Feinstein, Dems Burned in Fiery Letters from Grassley

Senate Judiciary Committee Chairman Sen. Charles Grassley, R-Iowa, and the committee's ranking member Sen. Dianne Feinstein, D-Calif., speak on Capitol Hill in Washington, Wednesday, May 3, 2017, as FBI Director James Comey testified before the committee's hearing: "Oversight of the Federal Bureau of Investigation." (AP Photo/Carolyn Kaster)

Senate Judiciary Committee Chairman Sen. Chuck Grassley’s been frustrated with the antics of Democrats on the committee since the first minute of Brett Kavanaugh’s confirmation hearings, when Kamala Harris tried to Kanye the proceedings. The events of the past week have done nothing to dim that frustration, and, judging by two letters Grassley sent to his colleagues Wednesday afternoon, he’s completely through with entertaining their drama – even for a nanosecond.


One letter was sent to Democrats on the Senate Judiciary Committee, and the other to Sen. Dianne Feinstein individually. In the group letter, he attempted to educate these Senators about the FBI background check process and the inability of the Legislative Branch to commandeer an Executive Branch agency. He also reminds them that their “advise and consent” role means it’s the Senate’s responsibility to investigate any claims pertaining to a nominee’s fitness for the office.

And then he explains the options he’s presented Ford to tell her story to the Committee, and takes them to task.

The remainder of the sentence is equally beautiful:

“An open session would be a matter of public record, while a closed session will remain confidential. I certainly can understand that Dr. Ford might be distrustful of the Committee’s ability to keep matters confidential based on the Democratic members’ recent conduct, but I sincerely hope that, if she chooses to testify in a closed session, that my colleagues can see their way to plugging the leaks which have plagued this nomination and gain her trust.”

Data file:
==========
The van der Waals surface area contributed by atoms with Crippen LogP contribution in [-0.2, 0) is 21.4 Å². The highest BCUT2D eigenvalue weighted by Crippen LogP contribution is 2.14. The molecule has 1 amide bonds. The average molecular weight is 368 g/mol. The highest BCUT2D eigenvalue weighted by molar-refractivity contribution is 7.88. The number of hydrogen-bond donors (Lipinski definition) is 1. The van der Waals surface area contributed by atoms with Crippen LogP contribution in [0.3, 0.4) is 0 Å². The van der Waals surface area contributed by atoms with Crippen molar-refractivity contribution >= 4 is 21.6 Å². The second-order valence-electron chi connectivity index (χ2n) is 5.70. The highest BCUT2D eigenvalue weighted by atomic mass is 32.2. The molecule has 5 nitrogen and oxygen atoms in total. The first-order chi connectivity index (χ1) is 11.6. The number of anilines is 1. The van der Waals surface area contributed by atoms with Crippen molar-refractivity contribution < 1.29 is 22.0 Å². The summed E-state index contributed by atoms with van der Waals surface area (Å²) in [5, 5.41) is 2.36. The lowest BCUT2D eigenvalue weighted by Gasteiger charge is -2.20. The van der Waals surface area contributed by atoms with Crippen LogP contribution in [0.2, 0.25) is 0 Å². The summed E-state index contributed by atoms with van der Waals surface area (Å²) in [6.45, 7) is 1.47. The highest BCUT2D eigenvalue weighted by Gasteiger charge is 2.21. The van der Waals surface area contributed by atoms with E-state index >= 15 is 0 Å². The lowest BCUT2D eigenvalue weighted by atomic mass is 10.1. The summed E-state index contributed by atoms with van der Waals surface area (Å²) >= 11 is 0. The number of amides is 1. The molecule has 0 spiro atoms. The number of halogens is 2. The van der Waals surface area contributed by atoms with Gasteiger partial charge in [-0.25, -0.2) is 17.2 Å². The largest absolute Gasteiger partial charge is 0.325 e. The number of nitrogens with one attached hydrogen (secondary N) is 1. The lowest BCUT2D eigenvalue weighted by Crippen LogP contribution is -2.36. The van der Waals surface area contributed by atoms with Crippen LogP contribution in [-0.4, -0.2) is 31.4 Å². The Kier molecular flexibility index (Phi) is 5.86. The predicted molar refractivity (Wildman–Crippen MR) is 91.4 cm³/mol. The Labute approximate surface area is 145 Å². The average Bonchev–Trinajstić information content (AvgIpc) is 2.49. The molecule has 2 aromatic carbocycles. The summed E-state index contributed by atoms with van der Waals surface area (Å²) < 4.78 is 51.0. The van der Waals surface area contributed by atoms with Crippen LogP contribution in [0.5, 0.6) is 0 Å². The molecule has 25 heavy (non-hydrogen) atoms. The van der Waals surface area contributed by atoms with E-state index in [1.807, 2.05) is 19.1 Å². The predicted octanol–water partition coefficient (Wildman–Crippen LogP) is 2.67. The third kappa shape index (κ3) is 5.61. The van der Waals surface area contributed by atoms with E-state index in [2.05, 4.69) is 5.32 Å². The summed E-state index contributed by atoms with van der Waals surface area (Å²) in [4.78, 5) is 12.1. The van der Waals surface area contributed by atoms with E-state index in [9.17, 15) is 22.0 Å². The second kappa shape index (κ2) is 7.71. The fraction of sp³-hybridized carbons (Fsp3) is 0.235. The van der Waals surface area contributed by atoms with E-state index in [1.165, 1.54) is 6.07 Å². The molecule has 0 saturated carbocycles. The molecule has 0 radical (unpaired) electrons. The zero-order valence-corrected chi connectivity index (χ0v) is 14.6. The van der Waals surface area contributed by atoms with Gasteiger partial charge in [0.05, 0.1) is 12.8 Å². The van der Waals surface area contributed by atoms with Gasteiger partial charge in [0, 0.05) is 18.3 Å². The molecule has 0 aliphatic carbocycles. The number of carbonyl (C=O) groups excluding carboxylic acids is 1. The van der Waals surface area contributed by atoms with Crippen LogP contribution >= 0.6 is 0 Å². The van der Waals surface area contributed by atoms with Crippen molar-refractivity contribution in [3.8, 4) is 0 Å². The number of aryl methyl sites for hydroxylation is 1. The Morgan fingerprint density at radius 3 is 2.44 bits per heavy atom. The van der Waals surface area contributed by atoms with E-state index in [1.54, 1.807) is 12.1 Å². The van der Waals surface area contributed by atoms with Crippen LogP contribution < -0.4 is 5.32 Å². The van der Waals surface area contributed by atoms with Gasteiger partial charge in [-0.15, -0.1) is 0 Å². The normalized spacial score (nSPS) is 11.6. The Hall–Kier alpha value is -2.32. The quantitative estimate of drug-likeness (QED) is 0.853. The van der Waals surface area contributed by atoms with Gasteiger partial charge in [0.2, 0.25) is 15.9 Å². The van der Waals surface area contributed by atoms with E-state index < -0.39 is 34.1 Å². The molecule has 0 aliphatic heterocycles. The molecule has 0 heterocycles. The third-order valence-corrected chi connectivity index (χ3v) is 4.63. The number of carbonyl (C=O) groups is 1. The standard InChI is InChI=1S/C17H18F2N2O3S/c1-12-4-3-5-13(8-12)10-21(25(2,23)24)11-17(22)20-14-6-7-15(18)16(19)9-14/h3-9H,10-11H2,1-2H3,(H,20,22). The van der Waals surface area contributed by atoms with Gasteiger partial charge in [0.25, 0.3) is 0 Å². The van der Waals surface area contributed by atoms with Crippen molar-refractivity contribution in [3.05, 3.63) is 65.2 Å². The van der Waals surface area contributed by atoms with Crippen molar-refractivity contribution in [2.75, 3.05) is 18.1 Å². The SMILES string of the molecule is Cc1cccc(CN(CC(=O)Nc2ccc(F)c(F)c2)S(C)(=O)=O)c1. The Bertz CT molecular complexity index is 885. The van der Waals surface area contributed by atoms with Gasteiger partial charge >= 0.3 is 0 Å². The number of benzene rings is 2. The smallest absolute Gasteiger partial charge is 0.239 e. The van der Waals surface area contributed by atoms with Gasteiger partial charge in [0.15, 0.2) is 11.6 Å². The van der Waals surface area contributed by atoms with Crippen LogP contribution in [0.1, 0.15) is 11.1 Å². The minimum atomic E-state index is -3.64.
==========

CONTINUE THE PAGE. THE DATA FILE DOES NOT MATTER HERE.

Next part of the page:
In the letter to Feinstein, Grassley notes that she’s had this information for seven weeks and had numerous opportunities to address the allegations with Grassley and/or Kavanaugh without revealing the identity of the accuser, and behind closed doors where it wouldn’t be public. He also notes that to this moment he hasn’t seen an unredacted copy of Ford’s letter and requests that she immediately send him such, so that he can do his job.

“Sexual assault allegations deserve serious attention, and those who make such allegations must be heard. They should not be deployed strategically for political gain. You received this letter approximately seven weeks ago. But the contents of the letter were leaked only last week when it appeared the Senate was about to confirm Judge Kavanaugh.”

It is absurd that Grassley has not received an unredacted copy of the letter at this point, and absolutely hypocritical (but not surprising) that the same people who were throwing a hissy fit about not having every memo Brett Kavanaugh ever looked at, unredacted, are withholding such a vital piece of information from their colleagues who are also charged with a duty to the Constitution, the President, and the American people. They know they completely overshot the mark here, and are searching for ways to salvage a shred of credibility.


Read the entire letter to Feinstein here:

Grass Lt r to Feinstein by on Scribd



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